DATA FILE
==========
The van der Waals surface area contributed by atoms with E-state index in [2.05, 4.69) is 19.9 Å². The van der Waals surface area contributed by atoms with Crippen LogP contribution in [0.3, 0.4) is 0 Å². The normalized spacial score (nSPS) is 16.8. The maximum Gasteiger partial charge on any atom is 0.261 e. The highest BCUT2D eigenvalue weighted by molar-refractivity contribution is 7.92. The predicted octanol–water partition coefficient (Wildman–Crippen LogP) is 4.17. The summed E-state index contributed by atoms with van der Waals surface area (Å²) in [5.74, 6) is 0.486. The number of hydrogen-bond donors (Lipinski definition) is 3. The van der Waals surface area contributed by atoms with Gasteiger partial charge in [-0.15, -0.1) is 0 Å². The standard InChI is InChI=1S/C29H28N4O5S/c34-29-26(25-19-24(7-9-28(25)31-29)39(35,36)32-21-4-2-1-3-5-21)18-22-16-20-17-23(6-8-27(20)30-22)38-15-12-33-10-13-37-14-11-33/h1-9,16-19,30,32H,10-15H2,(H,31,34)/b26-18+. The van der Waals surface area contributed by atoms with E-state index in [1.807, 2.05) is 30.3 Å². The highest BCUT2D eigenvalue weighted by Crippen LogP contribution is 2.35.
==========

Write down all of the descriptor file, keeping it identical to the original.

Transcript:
The van der Waals surface area contributed by atoms with E-state index in [2.05, 4.69) is 19.9 Å². The van der Waals surface area contributed by atoms with Crippen LogP contribution in [0.3, 0.4) is 0 Å². The normalized spacial score (nSPS) is 16.8. The maximum Gasteiger partial charge on any atom is 0.261 e. The highest BCUT2D eigenvalue weighted by molar-refractivity contribution is 7.92. The predicted octanol–water partition coefficient (Wildman–Crippen LogP) is 4.17. The summed E-state index contributed by atoms with van der Waals surface area (Å²) in [5.74, 6) is 0.486. The number of hydrogen-bond donors (Lipinski definition) is 3. The van der Waals surface area contributed by atoms with Gasteiger partial charge in [-0.15, -0.1) is 0 Å². The standard InChI is InChI=1S/C29H28N4O5S/c34-29-26(25-19-24(7-9-28(25)31-29)39(35,36)32-21-4-2-1-3-5-21)18-22-16-20-17-23(6-8-27(20)30-22)38-15-12-33-10-13-37-14-11-33/h1-9,16-19,30,32H,10-15H2,(H,31,34)/b26-18+. The van der Waals surface area contributed by atoms with E-state index in [1.807, 2.05) is 30.3 Å². The highest BCUT2D eigenvalue weighted by Crippen LogP contribution is 2.35.